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Industrial Research Ltd. should be changed to an innovation development agency reckons IPENZ.

The proposal is part of the recently released Institution of Professional Engineers of NZ’s ‘Catalysing economic growth – boosting innovation expertise in the private sector’ document.

IPENZ says there are missing elements in our country’s policy framework. We need to boost our private sector expertise to develop, adapt and adopt new technologies (innovation expertise), and to develop industries that are less likely to migrate offshore and are thus more ‘sticky’.

IRL should receive part of a (to be established) innovation expertise fund as part of its core funding, and as well as delivering important R&D, it should become more focused on innovation expertise development the document says.

Under such a scheme, IRL’s key performance indicators would be the extent of industry co-investment and the personnel transferred to the private sector.

IPENZ bases part of its proposals on a case study of Taiwan’s Industrial Technology Research Institute (ITRI).

This 38 year old body is focused not so much on research, but the development and the transformation of research capability to assist Taiwan’s economic development according to IPENZ.

More than 60% of ITRI’s 6,000 employees are at Masterate or Doctorate level in communications and optoelectronics, precision machinery and MEMS, materials and chemical engineering, biomedical technology, sustainable development and nanotechnology.

Apparently over 160,000 people have graduated from ITRI, with the majority now being employed in the business community – some in mid to high level management positions.

IPENZ says ITRI is therefore flooding the business economy with graduates who can apply their technical knowledge and in time move into management roles in businesses.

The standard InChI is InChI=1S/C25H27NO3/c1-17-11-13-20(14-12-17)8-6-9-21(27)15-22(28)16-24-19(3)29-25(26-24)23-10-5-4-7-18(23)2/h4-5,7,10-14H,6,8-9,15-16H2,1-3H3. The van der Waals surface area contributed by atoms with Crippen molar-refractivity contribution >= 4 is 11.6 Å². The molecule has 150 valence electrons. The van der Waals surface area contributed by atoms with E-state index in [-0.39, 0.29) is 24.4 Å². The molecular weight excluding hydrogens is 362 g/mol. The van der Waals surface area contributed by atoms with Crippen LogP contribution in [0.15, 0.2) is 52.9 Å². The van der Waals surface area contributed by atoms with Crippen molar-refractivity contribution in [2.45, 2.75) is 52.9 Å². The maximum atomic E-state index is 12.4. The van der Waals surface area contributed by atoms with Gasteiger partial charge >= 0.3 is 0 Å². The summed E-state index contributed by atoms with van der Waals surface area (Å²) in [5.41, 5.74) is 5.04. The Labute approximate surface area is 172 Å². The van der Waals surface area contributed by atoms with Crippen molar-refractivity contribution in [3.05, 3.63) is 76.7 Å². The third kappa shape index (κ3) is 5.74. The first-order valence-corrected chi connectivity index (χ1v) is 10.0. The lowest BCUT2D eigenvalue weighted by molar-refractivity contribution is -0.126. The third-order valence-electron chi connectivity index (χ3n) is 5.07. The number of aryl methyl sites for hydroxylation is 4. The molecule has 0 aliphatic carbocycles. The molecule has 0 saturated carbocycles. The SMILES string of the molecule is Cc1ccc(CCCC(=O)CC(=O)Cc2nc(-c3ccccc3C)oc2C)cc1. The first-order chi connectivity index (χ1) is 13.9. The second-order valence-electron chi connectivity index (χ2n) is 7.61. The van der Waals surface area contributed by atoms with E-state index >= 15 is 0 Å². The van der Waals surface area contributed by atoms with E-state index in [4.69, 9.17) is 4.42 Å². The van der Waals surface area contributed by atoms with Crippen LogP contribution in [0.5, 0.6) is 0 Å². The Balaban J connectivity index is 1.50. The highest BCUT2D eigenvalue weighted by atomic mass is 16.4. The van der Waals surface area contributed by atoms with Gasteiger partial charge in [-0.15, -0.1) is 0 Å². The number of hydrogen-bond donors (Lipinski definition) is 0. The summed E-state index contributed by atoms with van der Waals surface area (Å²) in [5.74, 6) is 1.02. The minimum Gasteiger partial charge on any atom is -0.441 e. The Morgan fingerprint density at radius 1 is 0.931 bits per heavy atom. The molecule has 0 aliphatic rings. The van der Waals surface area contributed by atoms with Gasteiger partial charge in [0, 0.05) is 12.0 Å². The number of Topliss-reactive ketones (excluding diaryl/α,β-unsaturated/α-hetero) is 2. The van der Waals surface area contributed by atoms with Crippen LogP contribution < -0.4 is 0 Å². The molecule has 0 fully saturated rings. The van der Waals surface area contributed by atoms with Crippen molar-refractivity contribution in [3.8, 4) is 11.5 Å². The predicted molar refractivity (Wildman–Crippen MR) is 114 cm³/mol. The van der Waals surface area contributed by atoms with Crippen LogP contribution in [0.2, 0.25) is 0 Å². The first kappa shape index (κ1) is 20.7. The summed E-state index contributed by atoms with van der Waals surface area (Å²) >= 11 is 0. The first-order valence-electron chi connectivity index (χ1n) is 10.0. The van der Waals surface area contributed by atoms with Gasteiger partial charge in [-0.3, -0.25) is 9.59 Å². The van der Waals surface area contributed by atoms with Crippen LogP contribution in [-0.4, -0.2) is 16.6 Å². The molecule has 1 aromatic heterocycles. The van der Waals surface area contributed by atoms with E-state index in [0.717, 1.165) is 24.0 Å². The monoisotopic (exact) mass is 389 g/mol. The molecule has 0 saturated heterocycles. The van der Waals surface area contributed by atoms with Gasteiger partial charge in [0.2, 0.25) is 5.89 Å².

New Zealand can do something similar IPENZ says. “With a greater diversity of business leaders at the helm, companies exploring offshore markets will be better equipped to invest wisely in R&D and market development,” the report says. “This will include building clusters with other visionary companies based in New Zealand.”

IPENZ says that CRI’s other than IRL, with a significant role to develop private sector expertise, could be partly converted to industrial development mode by providing some of their core funding from a innovation expertise fund.

IRL chief executive Shaun Coffey was at IPENZ’s launch of its document, and you can presume he wouldn’t have attended if he was violently anti its proposals.

Now, there’s plenty of daylight between an independent body’s ‘thinking’ and government (and CRI) policy.

But IRL’s been heading down interesting paths in co-funding private sector research initiatives, and being one of the recipients for the Ministry of Science and Innovation’s (via Tech NZ) technology transfer vouchers is in a healthy position to further develop in this area.

As is always, quite rightly, the case, there are sure to be discussions around IPENZ’s suggestions going on behind the scenes.

Watch this space.